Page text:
Digital transformation is a ubiquitous, sometimes confusing phrase appearing everywhere these days from conference sessions to consulting groups. Whether you consider it an exhausted buzzword or an evolving disruptive trend, it can't be ignored.
Leading technology research firm Altimeter defines digital transformation as a movement through a customer-centric lens.
"The realignment of, or new investment in, technology and business models to more effectively engage digital customers at every touchpoint in the customer experience lifecycle," Altimeter concluded in a 2014 report. "Customer orientation means to align the entire operational thinking and acting on the customer, i.e., his needs, desires, and problems."
This mammoth topic was discussed during a Cloud Expo panel earlier this month titled "Cloud is Now Mainstream: What's a C-Level Rockstar to Do?" While the four panelists, including kintone's Chief Operating Officer Dave Landa, bounced around different ideas when it comes to digital priorities for C-level executives, most of the conversation provided a nuanced view of digital transformation and it's ability to empower both internal and external customers to come up with more creative, efficient solutions.
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Cloud is just a tool, William Morrish of Interoute said. "What the enterprise needs to do, and they're going through this process, is digital transformation as a way of architecting what you've got."
Nara Rajagopalan of Accelerite said digital transformation should be something that enhances experiences for both internal and external customers in the least disruptive way. For example, a CIO wanting to remove deployment and maintance hassles decides to move the company from Microsoft Office with Exchange on premise to cloud-based Office 365. While a lot has changed on the IT side, the experience for the end users remains the same.
"Fundamentally, you are transforming the way a company does business," Rajagopalan said. "And does IT, or does technology, enable the way the company does business? That's the question."
He went a step further, betting if he taught the average line of business user some basic Python code, they'll dramatically increase their ability to innovate in an enterprise -- without worrying about how to deploy it, manage it and scale it up.
"At the end of the day, developers should be able to innovate," he said. "The developer can innovate with simple stuff and can get it up and running. Cloud has to be able to enable that."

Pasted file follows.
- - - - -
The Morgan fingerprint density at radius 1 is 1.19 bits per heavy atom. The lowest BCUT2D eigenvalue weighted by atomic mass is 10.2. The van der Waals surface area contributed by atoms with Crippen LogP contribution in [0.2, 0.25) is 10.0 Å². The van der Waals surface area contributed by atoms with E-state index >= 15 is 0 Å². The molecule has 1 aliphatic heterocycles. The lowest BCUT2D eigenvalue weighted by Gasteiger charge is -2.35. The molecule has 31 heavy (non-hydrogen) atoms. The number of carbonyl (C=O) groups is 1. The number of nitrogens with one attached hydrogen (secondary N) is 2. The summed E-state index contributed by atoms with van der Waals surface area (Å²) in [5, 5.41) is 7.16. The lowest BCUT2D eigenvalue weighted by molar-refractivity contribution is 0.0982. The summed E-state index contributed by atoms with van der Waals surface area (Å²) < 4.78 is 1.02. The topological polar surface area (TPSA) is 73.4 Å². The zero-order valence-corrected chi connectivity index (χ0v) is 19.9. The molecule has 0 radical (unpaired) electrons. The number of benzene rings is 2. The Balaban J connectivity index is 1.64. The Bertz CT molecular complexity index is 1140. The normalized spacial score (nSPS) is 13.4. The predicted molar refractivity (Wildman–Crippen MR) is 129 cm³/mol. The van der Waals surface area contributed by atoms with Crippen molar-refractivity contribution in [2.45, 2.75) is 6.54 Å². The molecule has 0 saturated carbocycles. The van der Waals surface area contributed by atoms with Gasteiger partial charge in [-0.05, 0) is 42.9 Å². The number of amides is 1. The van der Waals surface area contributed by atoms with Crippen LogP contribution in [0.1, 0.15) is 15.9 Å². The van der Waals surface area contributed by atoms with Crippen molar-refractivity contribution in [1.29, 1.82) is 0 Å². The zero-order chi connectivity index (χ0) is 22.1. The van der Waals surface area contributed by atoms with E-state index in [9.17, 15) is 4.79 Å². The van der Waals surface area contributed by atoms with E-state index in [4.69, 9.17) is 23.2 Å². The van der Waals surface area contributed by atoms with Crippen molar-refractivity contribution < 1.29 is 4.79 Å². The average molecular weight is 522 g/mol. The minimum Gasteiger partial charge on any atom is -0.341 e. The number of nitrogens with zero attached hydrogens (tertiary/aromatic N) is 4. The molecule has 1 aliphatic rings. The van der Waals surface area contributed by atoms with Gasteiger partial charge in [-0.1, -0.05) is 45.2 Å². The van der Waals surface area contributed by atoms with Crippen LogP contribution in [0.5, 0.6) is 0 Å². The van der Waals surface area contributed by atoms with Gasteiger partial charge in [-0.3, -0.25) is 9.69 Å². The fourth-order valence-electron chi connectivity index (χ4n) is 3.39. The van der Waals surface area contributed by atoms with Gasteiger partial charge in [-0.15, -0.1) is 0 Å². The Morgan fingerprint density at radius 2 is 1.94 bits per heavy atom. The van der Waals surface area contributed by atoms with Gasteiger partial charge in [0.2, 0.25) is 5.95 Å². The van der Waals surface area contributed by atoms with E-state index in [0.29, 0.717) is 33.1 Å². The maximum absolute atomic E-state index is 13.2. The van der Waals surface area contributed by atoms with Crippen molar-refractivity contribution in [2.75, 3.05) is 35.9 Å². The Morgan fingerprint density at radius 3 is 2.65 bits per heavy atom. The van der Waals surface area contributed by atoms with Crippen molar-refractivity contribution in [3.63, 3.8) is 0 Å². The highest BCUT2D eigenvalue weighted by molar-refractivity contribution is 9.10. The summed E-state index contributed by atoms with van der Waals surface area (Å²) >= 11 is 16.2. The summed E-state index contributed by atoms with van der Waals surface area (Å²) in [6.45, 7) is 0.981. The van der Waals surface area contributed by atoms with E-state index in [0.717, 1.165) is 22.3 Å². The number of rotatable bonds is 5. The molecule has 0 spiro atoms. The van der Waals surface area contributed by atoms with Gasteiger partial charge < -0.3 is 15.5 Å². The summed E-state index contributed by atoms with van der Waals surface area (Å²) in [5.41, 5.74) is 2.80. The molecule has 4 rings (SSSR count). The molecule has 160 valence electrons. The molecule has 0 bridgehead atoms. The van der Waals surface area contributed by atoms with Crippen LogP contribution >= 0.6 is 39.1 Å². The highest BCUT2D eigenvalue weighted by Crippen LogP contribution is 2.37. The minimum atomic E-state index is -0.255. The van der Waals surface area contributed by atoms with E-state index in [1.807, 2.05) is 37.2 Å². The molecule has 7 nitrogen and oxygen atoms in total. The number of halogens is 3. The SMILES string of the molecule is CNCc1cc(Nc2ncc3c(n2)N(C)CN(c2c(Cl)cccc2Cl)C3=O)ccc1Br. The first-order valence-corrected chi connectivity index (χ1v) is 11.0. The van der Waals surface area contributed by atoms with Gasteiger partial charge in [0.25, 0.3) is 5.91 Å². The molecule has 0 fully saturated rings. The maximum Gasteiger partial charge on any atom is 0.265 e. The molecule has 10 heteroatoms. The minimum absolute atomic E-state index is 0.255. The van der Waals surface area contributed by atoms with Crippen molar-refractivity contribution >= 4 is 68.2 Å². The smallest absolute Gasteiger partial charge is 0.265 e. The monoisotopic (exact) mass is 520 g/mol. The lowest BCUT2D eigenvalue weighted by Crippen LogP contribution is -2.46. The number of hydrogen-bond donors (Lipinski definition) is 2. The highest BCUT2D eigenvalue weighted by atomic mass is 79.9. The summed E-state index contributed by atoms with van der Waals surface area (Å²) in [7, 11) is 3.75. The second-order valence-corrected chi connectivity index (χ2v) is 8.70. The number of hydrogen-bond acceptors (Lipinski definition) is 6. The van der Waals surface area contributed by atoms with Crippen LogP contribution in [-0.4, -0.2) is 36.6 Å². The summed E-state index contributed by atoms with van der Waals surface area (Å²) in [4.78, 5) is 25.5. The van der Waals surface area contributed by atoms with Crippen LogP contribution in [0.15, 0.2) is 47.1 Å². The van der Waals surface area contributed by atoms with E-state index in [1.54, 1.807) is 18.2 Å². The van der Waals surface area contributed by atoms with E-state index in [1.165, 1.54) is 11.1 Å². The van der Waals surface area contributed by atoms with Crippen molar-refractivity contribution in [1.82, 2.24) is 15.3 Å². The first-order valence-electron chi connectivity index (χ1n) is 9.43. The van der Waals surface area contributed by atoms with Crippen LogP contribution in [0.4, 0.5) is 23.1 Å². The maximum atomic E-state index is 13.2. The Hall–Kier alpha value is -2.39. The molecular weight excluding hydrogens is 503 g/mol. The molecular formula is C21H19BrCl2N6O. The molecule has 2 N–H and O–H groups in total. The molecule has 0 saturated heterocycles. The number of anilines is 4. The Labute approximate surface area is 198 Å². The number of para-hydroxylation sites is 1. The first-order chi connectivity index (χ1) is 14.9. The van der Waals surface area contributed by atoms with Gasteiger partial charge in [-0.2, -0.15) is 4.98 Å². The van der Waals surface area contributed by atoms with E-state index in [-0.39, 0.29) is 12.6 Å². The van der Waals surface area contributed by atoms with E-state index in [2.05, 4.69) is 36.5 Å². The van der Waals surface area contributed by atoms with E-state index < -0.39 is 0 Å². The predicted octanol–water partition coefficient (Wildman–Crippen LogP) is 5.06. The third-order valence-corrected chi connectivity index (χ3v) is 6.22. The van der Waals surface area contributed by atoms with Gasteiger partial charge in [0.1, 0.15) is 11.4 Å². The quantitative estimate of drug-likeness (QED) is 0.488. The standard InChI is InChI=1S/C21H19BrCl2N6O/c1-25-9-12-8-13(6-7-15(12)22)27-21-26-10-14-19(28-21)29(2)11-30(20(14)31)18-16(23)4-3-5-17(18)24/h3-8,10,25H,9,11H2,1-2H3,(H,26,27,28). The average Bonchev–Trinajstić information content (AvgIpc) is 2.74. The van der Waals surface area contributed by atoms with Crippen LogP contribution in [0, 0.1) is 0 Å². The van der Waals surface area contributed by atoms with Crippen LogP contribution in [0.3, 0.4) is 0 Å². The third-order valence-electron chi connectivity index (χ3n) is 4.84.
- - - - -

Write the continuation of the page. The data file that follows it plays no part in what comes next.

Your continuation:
Landa added that elevated expectations from business users based off what their experiencing in the consumer world is part of digital transformation.
"Internal customers you're providing solutions for also have raised expectations," Landa said. "In order to meet those expectations, you have to empower people to be able to do the things they want to do. And if you empower people who know what the problems are and can address them in a simplified abstract way, you're going to empower a lot of creativity, a lot of really great thought."
Morrish chimed in saying, "if you don't empower your team to do this stuff, they're going to do it anyway. Look at Shadow IT. Next year, close to half of IT budget not spent in IT departments. It's about getting feedback on what they need."
So is the cloud mainstream? Yes. It remains at the center of every technological innovation moving forward. But through a digital transformation lens, the cloud is in the background -- a means to an end for improving customer experience.
"We've got a lot of business operations people who know exactly what they need to make their business more functional and they're working with IT departments," Landa said. "Sometimes IT is overwhelmed, they're dealing with a lot of mission critical operations and if there's a way IT can provide a platform that is no-code/low-code, it empowers these line of business owners, these operations managers, project managers, a perfectly suited application for operations and that becomes a much more efficient model."
For most non-developers, it doesn't matter whether websites like Youtube or Dropbox were built with Python or PHP. What matters is if these tools allow them to work more efficiently and solve problems creatively. The same, most panelists agree, applies for internal enterprise customers.